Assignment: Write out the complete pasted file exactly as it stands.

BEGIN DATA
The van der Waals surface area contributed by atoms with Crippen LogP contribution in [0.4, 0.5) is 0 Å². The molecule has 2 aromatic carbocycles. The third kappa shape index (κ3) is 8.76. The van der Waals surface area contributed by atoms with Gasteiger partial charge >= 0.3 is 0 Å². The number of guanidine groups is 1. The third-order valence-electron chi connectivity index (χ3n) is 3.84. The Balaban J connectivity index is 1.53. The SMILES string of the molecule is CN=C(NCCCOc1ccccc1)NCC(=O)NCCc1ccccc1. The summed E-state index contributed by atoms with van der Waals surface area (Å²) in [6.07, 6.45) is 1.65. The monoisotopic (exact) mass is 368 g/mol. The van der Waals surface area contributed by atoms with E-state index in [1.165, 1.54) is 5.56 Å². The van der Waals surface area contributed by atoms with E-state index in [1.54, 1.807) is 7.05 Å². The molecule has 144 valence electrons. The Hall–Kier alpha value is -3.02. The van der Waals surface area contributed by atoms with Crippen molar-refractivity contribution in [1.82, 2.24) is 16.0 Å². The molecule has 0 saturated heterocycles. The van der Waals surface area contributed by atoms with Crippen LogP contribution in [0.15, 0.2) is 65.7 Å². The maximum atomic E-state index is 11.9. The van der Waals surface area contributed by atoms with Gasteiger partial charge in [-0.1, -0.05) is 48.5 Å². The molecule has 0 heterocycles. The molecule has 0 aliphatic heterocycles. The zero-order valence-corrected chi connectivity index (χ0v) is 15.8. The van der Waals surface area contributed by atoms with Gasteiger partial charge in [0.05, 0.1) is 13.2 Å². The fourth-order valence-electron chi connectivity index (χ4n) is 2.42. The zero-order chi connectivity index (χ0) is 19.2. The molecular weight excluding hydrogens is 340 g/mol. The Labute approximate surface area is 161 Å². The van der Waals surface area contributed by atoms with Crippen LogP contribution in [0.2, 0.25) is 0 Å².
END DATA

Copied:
The van der Waals surface area contributed by atoms with Crippen LogP contribution in [0.4, 0.5) is 0 Å². The molecule has 2 aromatic carbocycles. The third kappa shape index (κ3) is 8.76. The van der Waals surface area contributed by atoms with Gasteiger partial charge >= 0.3 is 0 Å². The number of guanidine groups is 1. The third-order valence-electron chi connectivity index (χ3n) is 3.84. The Balaban J connectivity index is 1.53. The SMILES string of the molecule is CN=C(NCCCOc1ccccc1)NCC(=O)NCCc1ccccc1. The summed E-state index contributed by atoms with van der Waals surface area (Å²) in [6.07, 6.45) is 1.65. The monoisotopic (exact) mass is 368 g/mol. The van der Waals surface area contributed by atoms with E-state index in [1.165, 1.54) is 5.56 Å². The van der Waals surface area contributed by atoms with E-state index in [1.54, 1.807) is 7.05 Å². The molecule has 144 valence electrons. The Hall–Kier alpha value is -3.02. The van der Waals surface area contributed by atoms with Crippen molar-refractivity contribution in [1.82, 2.24) is 16.0 Å². The molecule has 0 saturated heterocycles. The van der Waals surface area contributed by atoms with Crippen LogP contribution in [0.15, 0.2) is 65.7 Å². The maximum atomic E-state index is 11.9. The van der Waals surface area contributed by atoms with Gasteiger partial charge in [-0.1, -0.05) is 48.5 Å². The molecule has 0 heterocycles. The molecule has 0 aliphatic heterocycles. The zero-order valence-corrected chi connectivity index (χ0v) is 15.8. The van der Waals surface area contributed by atoms with Gasteiger partial charge in [0.05, 0.1) is 13.2 Å². The fourth-order valence-electron chi connectivity index (χ4n) is 2.42. The zero-order chi connectivity index (χ0) is 19.2. The molecular weight excluding hydrogens is 340 g/mol. The Labute approximate surface area is 161 Å². The van der Waals surface area contributed by atoms with Crippen LogP contribution in [0.2, 0.25) is 0 Å².